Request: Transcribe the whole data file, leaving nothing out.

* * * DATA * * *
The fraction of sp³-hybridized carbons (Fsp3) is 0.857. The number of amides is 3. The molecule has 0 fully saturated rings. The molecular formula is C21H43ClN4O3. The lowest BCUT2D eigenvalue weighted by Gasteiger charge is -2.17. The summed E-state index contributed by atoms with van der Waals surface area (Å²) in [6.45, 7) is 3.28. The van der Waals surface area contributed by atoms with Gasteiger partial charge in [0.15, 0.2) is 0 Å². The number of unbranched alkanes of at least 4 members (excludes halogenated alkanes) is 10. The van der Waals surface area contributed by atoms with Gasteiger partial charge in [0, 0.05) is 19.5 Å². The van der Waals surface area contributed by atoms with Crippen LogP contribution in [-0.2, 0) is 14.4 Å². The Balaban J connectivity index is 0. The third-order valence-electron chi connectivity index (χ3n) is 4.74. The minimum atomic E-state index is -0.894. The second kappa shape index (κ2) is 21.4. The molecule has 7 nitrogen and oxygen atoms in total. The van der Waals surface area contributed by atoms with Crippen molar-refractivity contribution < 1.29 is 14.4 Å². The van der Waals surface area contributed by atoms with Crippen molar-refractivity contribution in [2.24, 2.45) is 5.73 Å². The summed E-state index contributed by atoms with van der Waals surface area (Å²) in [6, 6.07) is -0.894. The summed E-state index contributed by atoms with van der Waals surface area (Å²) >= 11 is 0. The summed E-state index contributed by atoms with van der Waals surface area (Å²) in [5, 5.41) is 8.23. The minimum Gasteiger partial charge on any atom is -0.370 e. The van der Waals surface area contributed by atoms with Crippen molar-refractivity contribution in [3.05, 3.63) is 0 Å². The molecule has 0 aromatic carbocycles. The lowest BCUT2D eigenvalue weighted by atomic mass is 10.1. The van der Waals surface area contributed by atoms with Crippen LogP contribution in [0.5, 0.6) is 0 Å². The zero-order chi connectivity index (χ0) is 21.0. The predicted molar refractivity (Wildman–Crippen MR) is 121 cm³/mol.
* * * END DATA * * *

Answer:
The fraction of sp³-hybridized carbons (Fsp3) is 0.857. The number of amides is 3. The molecule has 0 fully saturated rings. The molecular formula is C21H43ClN4O3. The lowest BCUT2D eigenvalue weighted by Gasteiger charge is -2.17. The summed E-state index contributed by atoms with van der Waals surface area (Å²) in [6.45, 7) is 3.28. The van der Waals surface area contributed by atoms with Gasteiger partial charge in [0.15, 0.2) is 0 Å². The number of unbranched alkanes of at least 4 members (excludes halogenated alkanes) is 10. The van der Waals surface area contributed by atoms with Gasteiger partial charge in [0, 0.05) is 19.5 Å². The van der Waals surface area contributed by atoms with Crippen LogP contribution in [-0.2, 0) is 14.4 Å². The Balaban J connectivity index is 0. The third-order valence-electron chi connectivity index (χ3n) is 4.74. The minimum atomic E-state index is -0.894. The second kappa shape index (κ2) is 21.4. The molecule has 7 nitrogen and oxygen atoms in total. The van der Waals surface area contributed by atoms with Crippen molar-refractivity contribution < 1.29 is 14.4 Å². The van der Waals surface area contributed by atoms with Crippen molar-refractivity contribution in [2.24, 2.45) is 5.73 Å². The summed E-state index contributed by atoms with van der Waals surface area (Å²) in [6, 6.07) is -0.894. The summed E-state index contributed by atoms with van der Waals surface area (Å²) >= 11 is 0. The summed E-state index contributed by atoms with van der Waals surface area (Å²) in [5, 5.41) is 8.23. The minimum Gasteiger partial charge on any atom is -0.370 e. The van der Waals surface area contributed by atoms with Crippen molar-refractivity contribution in [3.05, 3.63) is 0 Å². The molecule has 0 aromatic carbocycles. The lowest BCUT2D eigenvalue weighted by atomic mass is 10.1. The van der Waals surface area contributed by atoms with Crippen LogP contribution in [0.5, 0.6) is 0 Å². The zero-order chi connectivity index (χ0) is 21.0. The predicted molar refractivity (Wildman–Crippen MR) is 121 cm³/mol.